Philosophy, June 24th

“Whoever eats up, robs, and steals the nourishment of another, that man commits as great a murder (so far as in him lies) as he who starves a man or utterly undoes him. Such does a usurer, and sits the while sage on his stool, when he ought rather to be hanging on the gallows, and be eaten by as many ravens as he has stolen guilders, if only there were so much flesh on him, that so many ravens could stick their beaks in and share it. Meanwhile, we hang the small thieves.” – Martin Luther

“Both in the case of the machine and of the tool, we find that after allowing for their average daily cost, that is for the value they transmit to the product by their average daily wear and tear, and for their consumption of auxiliary substances such as oil, coal and so on, they do their work for nothing, like the natural forces which are already available without the intervention of human labor. The greater the productive effectiveness of the machinery compared with that of the tool, the greater is the extent of its gratuitous service. Only in large-scale industry has man succeeded in making the product of his past labor, labor which has already been objectified, perform gratuitous service on a large scale, like a force of nature.” – Karl Marx, Capital

“Now if we make the sweet wine and millet vessels pure to carry out the sacrifices with reverence and circumspection in case ghosts and spirits do really exist, this provides father and mother, older and younger brother with drink and food, so how is it not a substantial benefit? If, however, ghosts and spirits do not really exist, this might seem like a waste of the materials used for the sweet wine and millet vessels. But on the matter of wastage, it is not that we just pour these materials into ditches and drains and cast them away. Within, the family members, and without, of the district and village, all get what is provided and drink and eat it, so although ghosts and spirits may not truly exist, this still means that large numbers of people can meet together for enjoyment, and this fosters a closeness of district and village.” – Mo Zi, The Book of Master Mo

“All objections urged against the Communistic mode of producing and appropriating material products, have, in the same way, been urged against the Communistic modes of producing and appropriating intellectual products. Just as, to the bourgeois, the disappearance of class property is the disappearance of production itself, so the disappearance of class culture is to him identical with the disappearance of all culture.” – Karl Marx, The Communist Manifesto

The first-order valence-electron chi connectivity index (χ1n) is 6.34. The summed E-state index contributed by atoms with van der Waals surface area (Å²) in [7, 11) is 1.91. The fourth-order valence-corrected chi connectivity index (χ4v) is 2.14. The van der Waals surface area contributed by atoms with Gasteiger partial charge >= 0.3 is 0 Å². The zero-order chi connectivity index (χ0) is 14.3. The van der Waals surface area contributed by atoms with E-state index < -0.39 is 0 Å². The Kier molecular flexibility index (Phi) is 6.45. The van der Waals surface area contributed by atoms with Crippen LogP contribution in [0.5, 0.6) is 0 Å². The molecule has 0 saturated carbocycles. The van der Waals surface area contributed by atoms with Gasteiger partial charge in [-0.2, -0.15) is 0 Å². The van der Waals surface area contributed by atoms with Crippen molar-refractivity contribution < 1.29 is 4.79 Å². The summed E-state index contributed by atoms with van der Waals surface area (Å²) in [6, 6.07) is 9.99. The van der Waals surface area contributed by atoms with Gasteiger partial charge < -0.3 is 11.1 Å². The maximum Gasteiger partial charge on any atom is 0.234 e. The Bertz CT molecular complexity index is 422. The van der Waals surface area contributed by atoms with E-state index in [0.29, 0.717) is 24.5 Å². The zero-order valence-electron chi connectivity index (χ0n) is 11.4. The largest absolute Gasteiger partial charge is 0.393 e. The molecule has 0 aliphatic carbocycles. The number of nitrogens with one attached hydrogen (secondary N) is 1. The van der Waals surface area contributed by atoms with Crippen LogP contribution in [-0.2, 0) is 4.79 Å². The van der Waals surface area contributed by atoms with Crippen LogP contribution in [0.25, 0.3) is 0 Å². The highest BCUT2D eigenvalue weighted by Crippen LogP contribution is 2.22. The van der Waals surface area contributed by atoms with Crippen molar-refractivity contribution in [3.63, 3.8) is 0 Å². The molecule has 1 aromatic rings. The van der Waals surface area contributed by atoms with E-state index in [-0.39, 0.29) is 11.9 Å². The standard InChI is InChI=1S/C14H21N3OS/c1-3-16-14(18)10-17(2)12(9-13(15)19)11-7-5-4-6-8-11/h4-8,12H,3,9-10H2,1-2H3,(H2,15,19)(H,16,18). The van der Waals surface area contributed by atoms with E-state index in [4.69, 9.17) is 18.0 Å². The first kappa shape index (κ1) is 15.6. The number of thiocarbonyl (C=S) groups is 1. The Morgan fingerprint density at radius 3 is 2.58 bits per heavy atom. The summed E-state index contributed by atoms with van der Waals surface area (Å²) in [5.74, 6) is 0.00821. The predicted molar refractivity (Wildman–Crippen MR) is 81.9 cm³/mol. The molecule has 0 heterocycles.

“Signor, melancholy was not made for beasts, but for men; and yet, if men encourage melancholy too much, they became no better than beasts: good your worship be contented, mind what you’re about, take hold of Rozinante’s reins, rouse up, awake, and shew that good humor which all knights-errant ought to have.” – Miguel de Cervantes, Don Quixote

“Let Carnegie, Dana & Co. first see to it that every law in violation of equal liberty is removed from the statute-books. If, after that, any laborers shall interfere with the rights of their employers, or shall use force upon inoffensive “scabs,” or shall attack their employers’ watchmen, whether these be Pinkerton detectives, sheriff’s deputies, or the State militia, I pledge myself that, as an Anarchist and in consequence of my Anarchistic faith, I will be among the first to volunteer as a member of a force to repress these disturbers of order and, if necessary, sweep them from the earth. But while these invasive laws remain, I must view every forcible conflict that arises as the consequence of an original violation of liberty on the part of the employing classes, and, if any sweeping is done, may the laborers hold the broom! Still, while my sympathies thus go with the underdog, I shall never cease to proclaim my conviction that the annihilation of neither party can secure justice, and that the only effective sweeping will be that which clears from the statute-book every restriction of the freedom of the market.” – Benjamin Tucker, Instead of a Book

Published by jim

Curator of things...

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